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  • Dec 27, 2014
  • Updated: 6:26pm
NewsChina

German journalists ask Merkel to address China harassment

PUBLISHED : Monday, 27 August, 2012, 9:55am
UPDATED : Monday, 27 August, 2012, 9:55am
 

 BERLIN - German journalists based in China have asked Chancellor Angela Merkel to address their precarious working conditions when she meets with Chinese leaders this week in Beijing.

In a letter to Merkel published Sunday, the 15 print and broadcast journalists complain of repeated arbitrary harassment by Chinese authorities that hamper the work of foreign correspondents.

“The behavior of the police and state security in willfully obstructing our work has not changed. They have even blatantly threatened us by saying they would not renew our visas were we to report on ’sensitive’ issues,” it said.

“In our view, this kind of uncertainty serves as a tool of intimidation.”

The journalists said they have been alarmed in recent years by the number of foreign colleagues threatened, harassed and even beaten while working in China.

It noted that Melissa Chan, an American journalist working for Al Jazeera, was forced to leave the country in May.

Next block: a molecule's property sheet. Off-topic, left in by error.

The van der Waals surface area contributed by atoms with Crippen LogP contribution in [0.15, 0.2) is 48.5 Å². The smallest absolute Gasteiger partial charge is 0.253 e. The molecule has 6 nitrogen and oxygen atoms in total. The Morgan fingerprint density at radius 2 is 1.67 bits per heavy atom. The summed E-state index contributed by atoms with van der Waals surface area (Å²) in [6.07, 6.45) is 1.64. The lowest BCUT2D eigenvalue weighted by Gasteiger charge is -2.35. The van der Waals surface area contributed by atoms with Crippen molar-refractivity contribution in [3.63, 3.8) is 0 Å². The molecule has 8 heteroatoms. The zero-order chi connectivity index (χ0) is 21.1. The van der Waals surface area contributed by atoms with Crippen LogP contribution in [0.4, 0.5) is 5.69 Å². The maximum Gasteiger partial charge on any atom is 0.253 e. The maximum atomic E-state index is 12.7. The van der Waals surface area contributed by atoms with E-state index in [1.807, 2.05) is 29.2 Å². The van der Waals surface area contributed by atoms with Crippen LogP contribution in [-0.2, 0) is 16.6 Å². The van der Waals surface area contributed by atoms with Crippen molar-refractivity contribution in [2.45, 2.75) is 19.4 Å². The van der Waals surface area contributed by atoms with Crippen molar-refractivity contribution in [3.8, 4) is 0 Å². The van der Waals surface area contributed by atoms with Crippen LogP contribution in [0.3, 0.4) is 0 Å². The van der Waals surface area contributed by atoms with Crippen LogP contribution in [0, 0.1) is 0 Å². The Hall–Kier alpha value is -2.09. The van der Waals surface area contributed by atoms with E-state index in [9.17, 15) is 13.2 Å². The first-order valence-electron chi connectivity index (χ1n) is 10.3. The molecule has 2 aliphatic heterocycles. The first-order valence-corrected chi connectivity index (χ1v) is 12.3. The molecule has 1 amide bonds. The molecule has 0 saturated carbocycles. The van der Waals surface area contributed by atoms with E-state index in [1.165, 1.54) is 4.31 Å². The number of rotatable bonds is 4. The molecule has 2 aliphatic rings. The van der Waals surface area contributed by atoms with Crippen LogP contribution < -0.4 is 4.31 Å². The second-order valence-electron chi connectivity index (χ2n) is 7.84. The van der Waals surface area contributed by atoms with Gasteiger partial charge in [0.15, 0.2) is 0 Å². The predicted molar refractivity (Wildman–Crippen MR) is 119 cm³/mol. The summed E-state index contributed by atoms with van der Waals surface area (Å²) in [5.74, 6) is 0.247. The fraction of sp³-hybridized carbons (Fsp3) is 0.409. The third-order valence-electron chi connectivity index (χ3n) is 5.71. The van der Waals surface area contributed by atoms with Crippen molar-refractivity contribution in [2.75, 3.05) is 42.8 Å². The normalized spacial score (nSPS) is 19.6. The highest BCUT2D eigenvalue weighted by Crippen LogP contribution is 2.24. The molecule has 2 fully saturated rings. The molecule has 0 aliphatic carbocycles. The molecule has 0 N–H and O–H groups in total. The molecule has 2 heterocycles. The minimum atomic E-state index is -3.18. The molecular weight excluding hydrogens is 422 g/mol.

“This move marked a new height in the kind of intimidations and restrictions directed against foreign journalists,” said the letter, which was signed by the journalists.

Merkel, along with several of her cabinet members, will be in Beijing on Thursday and Friday for a second round of Sino-German intergovernmental talks focusing on bilateral and international issues, as well as economic cooperation.

The foreign correspondents said their working conditions had not improved since Merkel brought up the issue in June 2011, when the first such talks between the two nations were held.

The letter cites several tactics employed by authorities: interviewees taken away and pressured not to talk to reporters; Chinese reporting assistants beaten and asked by security personal to spy on foreign colleagues; and blocked entry into regions of the country.

They say new restrictions were imposed by authorities following last year’s Arab Spring, because Beijing fears a similar call for democratic reforms.

“The Chinese Foreign Ministry claims that nothing has changed, but in practice journalists are at the mercy of security forces here,” the letter said.

 

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